What documents do buyers sign?

About:  They are regulated by state and/or federal governments:  They are not negotiable and you cannot make any changes to them.  You have to sign them exactly as they are, and you have to sing all of them if you want the loan.  There are only 6 things that differ from your loan and everyone else’s loans in Kentucky: Names, dates, dollar amounts, interest rates, property address and the length of your loan.  That’s it.  Everything else is boiler plate and identical all across Kentucky.  On conforming loans, the type most borrowers get, 98% of the docs are the same all across the U.S.  In these documents you are usually either a) agreeing to something; b) swearing that something is true, or c) acknowledging receipt of the document and/or that you understand the document. The lender has to have you sign many of these documents to be able to legally go after you in the event that you have (or will) commit mortgage fraud that causes them a financial loss.

Buyers’ closing documents consist of:
1. Closing Disclosure and Settlement Statement – These summarize the transaction – they show who’s paying what and who’s receiving what.  These documents combined, are the key to the transaction, and are therefore usually reviewed first.  They show all the fees, payments, prices, concessions, deposits, taxes, rents, HOA dues, etc….and they show who is paying and who is receiving each of them.  Lastly, these 2 documents show your bottom line…the total amount you will be paying/receiving at the closing.
2. Deed – the document that transfers ownership of the property.  This is also referred to as the title.
3. The title company’s documents. Some are required by law, some are required by the title company.
Most common examples:
a) Privacy policy – says the title co. does;t share/sell any of your non-public financial information they may receive.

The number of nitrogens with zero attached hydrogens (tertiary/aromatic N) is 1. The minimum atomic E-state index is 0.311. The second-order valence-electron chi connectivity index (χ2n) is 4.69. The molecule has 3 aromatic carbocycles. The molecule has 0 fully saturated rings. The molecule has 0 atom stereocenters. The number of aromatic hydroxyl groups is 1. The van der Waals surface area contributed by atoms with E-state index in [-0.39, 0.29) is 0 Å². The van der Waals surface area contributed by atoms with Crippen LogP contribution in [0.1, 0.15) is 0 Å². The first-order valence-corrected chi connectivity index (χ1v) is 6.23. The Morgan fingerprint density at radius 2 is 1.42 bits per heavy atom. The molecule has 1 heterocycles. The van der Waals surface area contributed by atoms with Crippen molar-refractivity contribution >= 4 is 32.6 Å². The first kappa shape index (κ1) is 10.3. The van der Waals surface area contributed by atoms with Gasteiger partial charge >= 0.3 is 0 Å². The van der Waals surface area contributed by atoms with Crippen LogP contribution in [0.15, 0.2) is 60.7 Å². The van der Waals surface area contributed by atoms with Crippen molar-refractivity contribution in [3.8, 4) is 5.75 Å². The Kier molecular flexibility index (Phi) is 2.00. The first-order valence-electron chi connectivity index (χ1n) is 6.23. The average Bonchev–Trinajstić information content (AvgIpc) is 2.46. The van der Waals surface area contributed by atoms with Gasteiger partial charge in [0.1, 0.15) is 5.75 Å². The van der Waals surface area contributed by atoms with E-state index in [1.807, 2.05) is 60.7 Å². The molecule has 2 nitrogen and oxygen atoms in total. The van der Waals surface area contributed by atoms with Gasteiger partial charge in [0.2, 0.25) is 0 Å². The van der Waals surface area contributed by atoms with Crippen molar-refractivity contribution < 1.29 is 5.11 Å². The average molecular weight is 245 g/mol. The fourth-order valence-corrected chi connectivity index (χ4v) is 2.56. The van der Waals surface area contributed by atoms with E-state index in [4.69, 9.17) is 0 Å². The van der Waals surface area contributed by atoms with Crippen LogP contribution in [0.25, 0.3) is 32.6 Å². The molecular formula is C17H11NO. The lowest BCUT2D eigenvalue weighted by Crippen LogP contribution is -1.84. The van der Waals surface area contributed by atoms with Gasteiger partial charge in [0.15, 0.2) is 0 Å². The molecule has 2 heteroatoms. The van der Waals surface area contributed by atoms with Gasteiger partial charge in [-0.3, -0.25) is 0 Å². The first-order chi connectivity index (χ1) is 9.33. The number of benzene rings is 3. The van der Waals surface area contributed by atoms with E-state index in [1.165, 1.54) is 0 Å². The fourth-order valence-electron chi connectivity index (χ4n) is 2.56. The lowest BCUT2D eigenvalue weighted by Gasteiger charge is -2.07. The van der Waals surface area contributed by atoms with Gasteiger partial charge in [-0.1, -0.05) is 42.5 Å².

b) Document correction agreement AND its’ limited power of attorney- says you’ll help fix any typo errors in the docs. Cannot change any items material to the transaction – like rate, payment, loan about, etc. The POA states the title co. may make changes if non-material to the transaction.  Any changed doc must be mailed to all parties. Note – If you get a conventional loan to buy a property, you will always sign these in the U.S., regardless of the lender.
c) List of services provided – defines what work/services the title co. performs/provides.
d) Proration agreement – shares the tax/HOA amounts that the prorations that are on the settlement statement are based upon, and that all parties agree these prorations are acceptable and final.
f) Notice the owners title insurance is available to you, and what 5 scenarios in which is is strongly recommended.  See article on Owners Title Insurance on this site.
 4. Loan documents
a) First payment letter – show payment breakdown and first payment’s due date.
b) Promissory Note – says you promise to pay the lender back the amount that you’re borrowing – shows interest rate, 1st and last payment dates.
c) Mortgage – Says if you don’t pay, you don’t stay – gives the lender the right to repossess your house if you default on your loan.
d) The rest of the documents. Includes document correction agreement and its limited power of attorney, same-name affidavit, etc.